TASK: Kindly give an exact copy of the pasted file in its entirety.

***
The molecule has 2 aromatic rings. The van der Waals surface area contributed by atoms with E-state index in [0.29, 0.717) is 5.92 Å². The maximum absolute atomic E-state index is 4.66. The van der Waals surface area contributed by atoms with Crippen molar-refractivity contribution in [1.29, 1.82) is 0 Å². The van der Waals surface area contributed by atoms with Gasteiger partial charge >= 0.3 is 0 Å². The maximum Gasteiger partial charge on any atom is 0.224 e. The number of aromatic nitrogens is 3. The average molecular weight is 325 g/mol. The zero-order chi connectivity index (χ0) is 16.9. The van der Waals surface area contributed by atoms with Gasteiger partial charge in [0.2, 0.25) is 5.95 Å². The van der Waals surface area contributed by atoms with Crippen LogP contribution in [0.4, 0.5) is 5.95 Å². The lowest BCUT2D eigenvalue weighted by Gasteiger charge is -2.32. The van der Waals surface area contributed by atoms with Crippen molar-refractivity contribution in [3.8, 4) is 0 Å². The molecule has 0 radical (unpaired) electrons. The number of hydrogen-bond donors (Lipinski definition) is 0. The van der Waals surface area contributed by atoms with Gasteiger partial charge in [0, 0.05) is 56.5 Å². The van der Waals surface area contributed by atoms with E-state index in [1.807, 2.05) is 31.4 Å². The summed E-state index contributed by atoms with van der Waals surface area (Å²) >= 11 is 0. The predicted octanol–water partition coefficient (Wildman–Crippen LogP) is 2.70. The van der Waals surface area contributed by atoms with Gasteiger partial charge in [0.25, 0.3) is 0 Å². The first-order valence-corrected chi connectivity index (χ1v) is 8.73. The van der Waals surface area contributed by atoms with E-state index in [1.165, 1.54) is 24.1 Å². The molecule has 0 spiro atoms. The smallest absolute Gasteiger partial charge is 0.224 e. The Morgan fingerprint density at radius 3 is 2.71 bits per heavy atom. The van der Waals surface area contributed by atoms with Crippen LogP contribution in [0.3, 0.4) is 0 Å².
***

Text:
The molecule has 2 aromatic rings. The van der Waals surface area contributed by atoms with E-state index in [0.29, 0.717) is 5.92 Å². The maximum absolute atomic E-state index is 4.66. The van der Waals surface area contributed by atoms with Crippen molar-refractivity contribution in [1.29, 1.82) is 0 Å². The van der Waals surface area contributed by atoms with Gasteiger partial charge >= 0.3 is 0 Å². The maximum Gasteiger partial charge on any atom is 0.224 e. The number of aromatic nitrogens is 3. The average molecular weight is 325 g/mol. The zero-order chi connectivity index (χ0) is 16.9. The van der Waals surface area contributed by atoms with Gasteiger partial charge in [0.2, 0.25) is 5.95 Å². The van der Waals surface area contributed by atoms with Crippen LogP contribution in [0.4, 0.5) is 5.95 Å². The lowest BCUT2D eigenvalue weighted by Gasteiger charge is -2.32. The van der Waals surface area contributed by atoms with Crippen molar-refractivity contribution in [3.8, 4) is 0 Å². The molecule has 0 radical (unpaired) electrons. The number of hydrogen-bond donors (Lipinski definition) is 0. The van der Waals surface area contributed by atoms with Gasteiger partial charge in [0, 0.05) is 56.5 Å². The van der Waals surface area contributed by atoms with E-state index in [1.807, 2.05) is 31.4 Å². The summed E-state index contributed by atoms with van der Waals surface area (Å²) >= 11 is 0. The predicted octanol–water partition coefficient (Wildman–Crippen LogP) is 2.70. The van der Waals surface area contributed by atoms with Gasteiger partial charge in [0.25, 0.3) is 0 Å². The first-order valence-corrected chi connectivity index (χ1v) is 8.73. The van der Waals surface area contributed by atoms with E-state index in [1.165, 1.54) is 24.1 Å². The molecule has 0 spiro atoms. The smallest absolute Gasteiger partial charge is 0.224 e. The Morgan fingerprint density at radius 3 is 2.71 bits per heavy atom. The van der Waals surface area contributed by atoms with Crippen LogP contribution in [0.3, 0.4) is 0 Å².